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Sympathetic nerve and cardiovascular responses to auditory startle and prepulse inhibition.

Journal article
Authors Derek Eder
Mikael Elam
Gunnar B Wallin
Published in International Journal of Psychophysiology
Volume 71
Issue 2
Pages 149-155
ISSN 0167-8760
Publication year 2009
Published at Institute of Neuroscience and Physiology, Department of Clinical Neuroscience and Rehabilitation
Institute of Medicine, Department of Internal Medicine
Pages 149-155
Language en
Keywords PPI, startle, sympathetic nerve, MSNA, blood pressure
Subject categories Neurobiology, Neurophysiology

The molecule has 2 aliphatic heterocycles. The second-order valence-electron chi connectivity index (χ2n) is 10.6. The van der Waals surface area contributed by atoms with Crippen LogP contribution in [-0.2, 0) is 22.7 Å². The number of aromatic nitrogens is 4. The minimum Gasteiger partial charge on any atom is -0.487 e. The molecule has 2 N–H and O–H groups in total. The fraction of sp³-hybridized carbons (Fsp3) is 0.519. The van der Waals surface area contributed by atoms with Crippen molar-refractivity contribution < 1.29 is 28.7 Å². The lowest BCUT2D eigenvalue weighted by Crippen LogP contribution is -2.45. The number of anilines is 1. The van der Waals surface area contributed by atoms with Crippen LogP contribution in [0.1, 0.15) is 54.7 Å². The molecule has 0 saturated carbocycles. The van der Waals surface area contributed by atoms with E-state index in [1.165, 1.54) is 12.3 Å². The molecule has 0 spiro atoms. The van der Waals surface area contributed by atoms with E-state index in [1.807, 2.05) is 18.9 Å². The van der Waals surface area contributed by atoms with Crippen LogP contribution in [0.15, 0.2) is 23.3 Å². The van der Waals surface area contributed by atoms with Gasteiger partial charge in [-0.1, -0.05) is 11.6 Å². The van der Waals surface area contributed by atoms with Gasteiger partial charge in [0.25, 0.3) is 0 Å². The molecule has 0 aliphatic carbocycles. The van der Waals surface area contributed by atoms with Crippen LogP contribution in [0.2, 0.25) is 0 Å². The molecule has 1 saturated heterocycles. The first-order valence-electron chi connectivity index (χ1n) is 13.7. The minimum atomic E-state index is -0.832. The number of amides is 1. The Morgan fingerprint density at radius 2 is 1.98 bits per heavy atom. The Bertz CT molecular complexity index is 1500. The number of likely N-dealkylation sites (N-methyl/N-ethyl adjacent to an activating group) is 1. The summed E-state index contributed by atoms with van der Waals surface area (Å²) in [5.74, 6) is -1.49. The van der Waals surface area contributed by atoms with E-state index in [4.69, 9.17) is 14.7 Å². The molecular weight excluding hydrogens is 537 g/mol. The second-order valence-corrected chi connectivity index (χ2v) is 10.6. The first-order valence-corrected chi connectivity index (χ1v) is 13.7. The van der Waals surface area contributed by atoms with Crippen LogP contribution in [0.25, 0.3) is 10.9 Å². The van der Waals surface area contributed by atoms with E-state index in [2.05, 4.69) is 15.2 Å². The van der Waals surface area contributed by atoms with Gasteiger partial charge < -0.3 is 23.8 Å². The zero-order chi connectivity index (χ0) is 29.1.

While sudden (startling) sensory stimuli are generally thought of as inducing sympathetic excitation, in humans there is a short-lasting inhibition of limb muscle sympathetic nerve activity (MSNA). This study is the first to examine and contrast the effects of acoustic startle and the prepulse inhibition of startle (PPI) on MSNA, blood pressure, heart rate, and eye blinks. Startle elicited a two-component withdrawal of MSNA: an early inhibition of one sympathetic burst followed by a second inhibition. PPI abolished the early, but not the late MSNA inhibition. Prepulse stimuli alone had no early inhibitory effects on MSNA. Early MSNA inhibition, which may occur at latencies of approximately 100 ms, appears to be part of a CNS-generated startle reflex which subserves automatic defensive responses to potential threats. The late MSNA inhibition coincided with the stimulus-induced blood pressure increase and is probably an inhibitory reflex response.

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